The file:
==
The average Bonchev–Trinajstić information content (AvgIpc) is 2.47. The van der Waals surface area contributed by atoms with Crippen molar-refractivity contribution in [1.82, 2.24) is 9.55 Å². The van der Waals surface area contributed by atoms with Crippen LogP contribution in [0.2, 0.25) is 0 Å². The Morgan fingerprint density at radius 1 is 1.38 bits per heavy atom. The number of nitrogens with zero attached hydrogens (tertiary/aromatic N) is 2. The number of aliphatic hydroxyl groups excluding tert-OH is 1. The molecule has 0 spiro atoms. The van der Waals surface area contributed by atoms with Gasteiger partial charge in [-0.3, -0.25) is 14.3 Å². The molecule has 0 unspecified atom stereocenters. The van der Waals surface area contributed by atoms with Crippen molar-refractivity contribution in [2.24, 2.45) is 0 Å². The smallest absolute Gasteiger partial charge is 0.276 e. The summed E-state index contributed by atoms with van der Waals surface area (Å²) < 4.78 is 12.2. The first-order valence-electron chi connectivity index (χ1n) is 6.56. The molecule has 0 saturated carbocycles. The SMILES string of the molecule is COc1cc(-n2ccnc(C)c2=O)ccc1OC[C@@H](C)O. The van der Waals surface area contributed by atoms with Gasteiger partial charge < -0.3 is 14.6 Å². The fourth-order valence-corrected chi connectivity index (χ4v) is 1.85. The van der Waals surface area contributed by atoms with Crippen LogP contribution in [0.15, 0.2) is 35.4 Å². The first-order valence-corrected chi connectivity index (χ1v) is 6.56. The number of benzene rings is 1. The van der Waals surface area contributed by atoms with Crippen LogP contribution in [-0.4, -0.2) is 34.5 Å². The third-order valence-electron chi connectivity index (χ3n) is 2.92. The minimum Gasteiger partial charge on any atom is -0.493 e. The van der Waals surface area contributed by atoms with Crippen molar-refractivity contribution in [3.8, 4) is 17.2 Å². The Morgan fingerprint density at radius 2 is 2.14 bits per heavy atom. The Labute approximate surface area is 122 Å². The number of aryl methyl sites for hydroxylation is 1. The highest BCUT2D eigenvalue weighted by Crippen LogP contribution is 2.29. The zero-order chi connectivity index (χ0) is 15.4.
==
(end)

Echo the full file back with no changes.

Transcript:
The average Bonchev–Trinajstić information content (AvgIpc) is 2.47. The van der Waals surface area contributed by atoms with Crippen molar-refractivity contribution in [1.82, 2.24) is 9.55 Å². The van der Waals surface area contributed by atoms with Crippen LogP contribution in [0.2, 0.25) is 0 Å². The Morgan fingerprint density at radius 1 is 1.38 bits per heavy atom. The number of nitrogens with zero attached hydrogens (tertiary/aromatic N) is 2. The number of aliphatic hydroxyl groups excluding tert-OH is 1. The molecule has 0 spiro atoms. The van der Waals surface area contributed by atoms with Gasteiger partial charge in [-0.3, -0.25) is 14.3 Å². The molecule has 0 unspecified atom stereocenters. The van der Waals surface area contributed by atoms with Crippen molar-refractivity contribution in [2.24, 2.45) is 0 Å². The smallest absolute Gasteiger partial charge is 0.276 e. The summed E-state index contributed by atoms with van der Waals surface area (Å²) < 4.78 is 12.2. The first-order valence-electron chi connectivity index (χ1n) is 6.56. The molecule has 0 saturated carbocycles. The SMILES string of the molecule is COc1cc(-n2ccnc(C)c2=O)ccc1OC[C@@H](C)O. The van der Waals surface area contributed by atoms with Gasteiger partial charge < -0.3 is 14.6 Å². The fourth-order valence-corrected chi connectivity index (χ4v) is 1.85. The van der Waals surface area contributed by atoms with Crippen LogP contribution in [0.15, 0.2) is 35.4 Å². The first-order valence-corrected chi connectivity index (χ1v) is 6.56. The number of benzene rings is 1. The van der Waals surface area contributed by atoms with Crippen LogP contribution in [-0.4, -0.2) is 34.5 Å². The third-order valence-electron chi connectivity index (χ3n) is 2.92. The minimum Gasteiger partial charge on any atom is -0.493 e. The van der Waals surface area contributed by atoms with Crippen molar-refractivity contribution in [3.8, 4) is 17.2 Å². The Morgan fingerprint density at radius 2 is 2.14 bits per heavy atom. The Labute approximate surface area is 122 Å². The number of aryl methyl sites for hydroxylation is 1. The highest BCUT2D eigenvalue weighted by Crippen LogP contribution is 2.29. The zero-order chi connectivity index (χ0) is 15.4.